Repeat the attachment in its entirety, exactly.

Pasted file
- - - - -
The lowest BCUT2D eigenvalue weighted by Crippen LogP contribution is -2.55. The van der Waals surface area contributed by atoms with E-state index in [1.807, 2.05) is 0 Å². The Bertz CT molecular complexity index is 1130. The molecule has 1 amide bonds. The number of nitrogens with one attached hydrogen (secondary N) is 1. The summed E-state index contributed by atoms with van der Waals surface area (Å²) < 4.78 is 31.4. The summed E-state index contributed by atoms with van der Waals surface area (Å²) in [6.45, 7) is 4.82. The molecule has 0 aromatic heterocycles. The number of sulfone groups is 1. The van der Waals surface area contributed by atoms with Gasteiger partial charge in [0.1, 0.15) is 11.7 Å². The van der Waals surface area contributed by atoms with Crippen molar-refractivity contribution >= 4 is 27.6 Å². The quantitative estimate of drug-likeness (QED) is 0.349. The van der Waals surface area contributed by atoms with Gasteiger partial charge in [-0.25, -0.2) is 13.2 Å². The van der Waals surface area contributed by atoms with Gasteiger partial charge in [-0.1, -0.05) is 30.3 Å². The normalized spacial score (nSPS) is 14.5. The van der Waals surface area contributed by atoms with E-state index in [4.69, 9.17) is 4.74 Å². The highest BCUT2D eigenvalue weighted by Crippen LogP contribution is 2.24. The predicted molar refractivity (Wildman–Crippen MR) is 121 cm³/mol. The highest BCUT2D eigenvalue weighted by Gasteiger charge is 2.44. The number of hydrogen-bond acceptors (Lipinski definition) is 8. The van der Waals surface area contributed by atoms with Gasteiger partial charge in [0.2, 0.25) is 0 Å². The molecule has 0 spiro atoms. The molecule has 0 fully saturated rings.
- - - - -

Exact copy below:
The lowest BCUT2D eigenvalue weighted by Crippen LogP contribution is -2.55. The van der Waals surface area contributed by atoms with E-state index in [1.807, 2.05) is 0 Å². The Bertz CT molecular complexity index is 1130. The molecule has 1 amide bonds. The number of nitrogens with one attached hydrogen (secondary N) is 1. The summed E-state index contributed by atoms with van der Waals surface area (Å²) < 4.78 is 31.4. The summed E-state index contributed by atoms with van der Waals surface area (Å²) in [6.45, 7) is 4.82. The molecule has 0 aromatic heterocycles. The number of sulfone groups is 1. The van der Waals surface area contributed by atoms with Gasteiger partial charge in [0.1, 0.15) is 11.7 Å². The van der Waals surface area contributed by atoms with Crippen molar-refractivity contribution >= 4 is 27.6 Å². The quantitative estimate of drug-likeness (QED) is 0.349. The van der Waals surface area contributed by atoms with Gasteiger partial charge in [-0.25, -0.2) is 13.2 Å². The van der Waals surface area contributed by atoms with Gasteiger partial charge in [-0.1, -0.05) is 30.3 Å². The normalized spacial score (nSPS) is 14.5. The van der Waals surface area contributed by atoms with E-state index in [4.69, 9.17) is 4.74 Å². The highest BCUT2D eigenvalue weighted by Crippen LogP contribution is 2.24. The predicted molar refractivity (Wildman–Crippen MR) is 121 cm³/mol. The highest BCUT2D eigenvalue weighted by Gasteiger charge is 2.44. The number of hydrogen-bond acceptors (Lipinski definition) is 8. The van der Waals surface area contributed by atoms with Gasteiger partial charge in [0.2, 0.25) is 0 Å². The molecule has 0 spiro atoms. The molecule has 0 fully saturated rings.